Meaning of uniformity and impact on the content of the strategies
Uniformity can be understood in two ways: uniformity in the designation of a single court (solution 1) or uniformity in the designation of two or more courts, each of which has a close connection with the case (solution 2). In the first case, a transfer procedure and discretionary measures like those related to the forum non conveniens, lis pendens and injunctions not to sue elsewhere might be adopted.
In the second case, the forum non conveniens doctrine should not be extended or used with excessive frequency.
The first solution is that preferred by the American Uniform Act (Conflict of Jurisdiction Model Act). The Canadian Uniform Acts of 1991, the Unfirom Enforcement of Canadian Judgments Act, and 1994, the Uniform Court Jurisdiction and Transfer of Proceedings Act, also seem to lean toward this solution of identifying the court with the closest connection, whose judgment will then be recognized everywhere without being reviewed. This approach is questionable. First of all, it is inconsistent with Morguard, which requires the selection of a court with a close connection, not the court with the closest connection.
What is more, the possibility that this choice of a single court will be natural and evident is far from obvious. How will the same selection criteria be interpreted everywhere?1 Thus, the American model Act lays down no fewer than fourteen factors to be considered to determine which court will have the "honour" to rule on the merits and have its judgment enforced elsewhere. They include the interests of justice, the interests of countries with jurisdiction over the case and the law applicable to the subject-matter. The limits of uniformity are quickly reached.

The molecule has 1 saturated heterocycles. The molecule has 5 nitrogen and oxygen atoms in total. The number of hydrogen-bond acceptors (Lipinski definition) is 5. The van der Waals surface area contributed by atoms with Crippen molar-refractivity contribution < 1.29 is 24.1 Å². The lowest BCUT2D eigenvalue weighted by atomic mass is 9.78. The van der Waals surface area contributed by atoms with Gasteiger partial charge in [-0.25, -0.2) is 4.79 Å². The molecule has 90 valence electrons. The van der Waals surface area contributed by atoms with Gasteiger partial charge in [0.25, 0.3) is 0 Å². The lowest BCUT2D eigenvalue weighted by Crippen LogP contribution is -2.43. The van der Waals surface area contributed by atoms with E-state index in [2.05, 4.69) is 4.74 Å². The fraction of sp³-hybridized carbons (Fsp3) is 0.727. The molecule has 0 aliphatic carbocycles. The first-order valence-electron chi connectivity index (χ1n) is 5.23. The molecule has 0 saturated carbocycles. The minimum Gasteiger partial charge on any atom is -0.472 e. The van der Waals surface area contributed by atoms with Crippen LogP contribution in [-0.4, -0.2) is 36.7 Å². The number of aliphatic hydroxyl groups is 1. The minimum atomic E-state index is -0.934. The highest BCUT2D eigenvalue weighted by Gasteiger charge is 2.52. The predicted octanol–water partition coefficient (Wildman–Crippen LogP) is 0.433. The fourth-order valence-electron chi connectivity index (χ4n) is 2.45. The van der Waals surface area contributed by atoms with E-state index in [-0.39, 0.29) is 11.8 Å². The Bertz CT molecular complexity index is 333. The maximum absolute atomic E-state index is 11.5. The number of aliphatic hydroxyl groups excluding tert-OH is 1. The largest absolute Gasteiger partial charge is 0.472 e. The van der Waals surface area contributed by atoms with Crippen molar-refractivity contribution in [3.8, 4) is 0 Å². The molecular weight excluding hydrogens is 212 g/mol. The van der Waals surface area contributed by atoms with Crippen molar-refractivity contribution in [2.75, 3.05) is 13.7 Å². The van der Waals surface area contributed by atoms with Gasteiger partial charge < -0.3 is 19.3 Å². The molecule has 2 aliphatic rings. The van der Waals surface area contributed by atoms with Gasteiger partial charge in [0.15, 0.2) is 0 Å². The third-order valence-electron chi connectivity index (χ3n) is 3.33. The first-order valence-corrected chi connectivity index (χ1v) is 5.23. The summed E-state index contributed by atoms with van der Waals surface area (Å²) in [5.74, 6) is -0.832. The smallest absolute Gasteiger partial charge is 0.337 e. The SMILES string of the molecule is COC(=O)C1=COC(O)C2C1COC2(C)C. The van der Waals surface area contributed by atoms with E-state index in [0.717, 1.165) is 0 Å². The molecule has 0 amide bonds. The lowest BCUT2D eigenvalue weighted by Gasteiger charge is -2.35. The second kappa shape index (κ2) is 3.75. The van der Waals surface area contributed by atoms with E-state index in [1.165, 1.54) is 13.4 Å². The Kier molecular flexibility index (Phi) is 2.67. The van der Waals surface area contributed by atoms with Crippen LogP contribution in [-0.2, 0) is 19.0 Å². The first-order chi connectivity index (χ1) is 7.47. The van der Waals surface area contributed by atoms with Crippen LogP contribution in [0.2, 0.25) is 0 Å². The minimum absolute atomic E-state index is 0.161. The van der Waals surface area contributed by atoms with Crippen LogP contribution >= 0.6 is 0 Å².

It must therefore be asked how appropriate it would be to adopt a rule that, although uniform, is vague or discretionary. Uniformity would then be at the level of general principles rather than of specific rules, which would limit the impact of this effort significantly. As a result, it is necessary to agree how specific the rules will be, and to try to make them as specific as possible without making them too inflexible.
Furthermore, if the direction being taken is that of uniformity of provincial legislation, it is in our view essential to delete certain provisions of the model Acts that permit a party to ignore these rules and continue to apply non-uniform provincial rules (s. 9 UECJA; s. 12 CJPTA). Otherwise, the impact of the standardization process would be limited accordingly. Thus, s. 12 CJPTA permits the Quebec rules of exclusive jurisdiction (arts. 3151 and 3165 C.C.Q.2) to be maintained. The same is true of the special rules of international jurisdiction in respect of such matters as consumer and employment contracts (arts. 3149, 31503 and 3168(5) C.C.Q.), although we consider this appropriate, as they concern individual contracts.
It was necessary to make these general comments before discussing the scope and actual content of a uniform Act.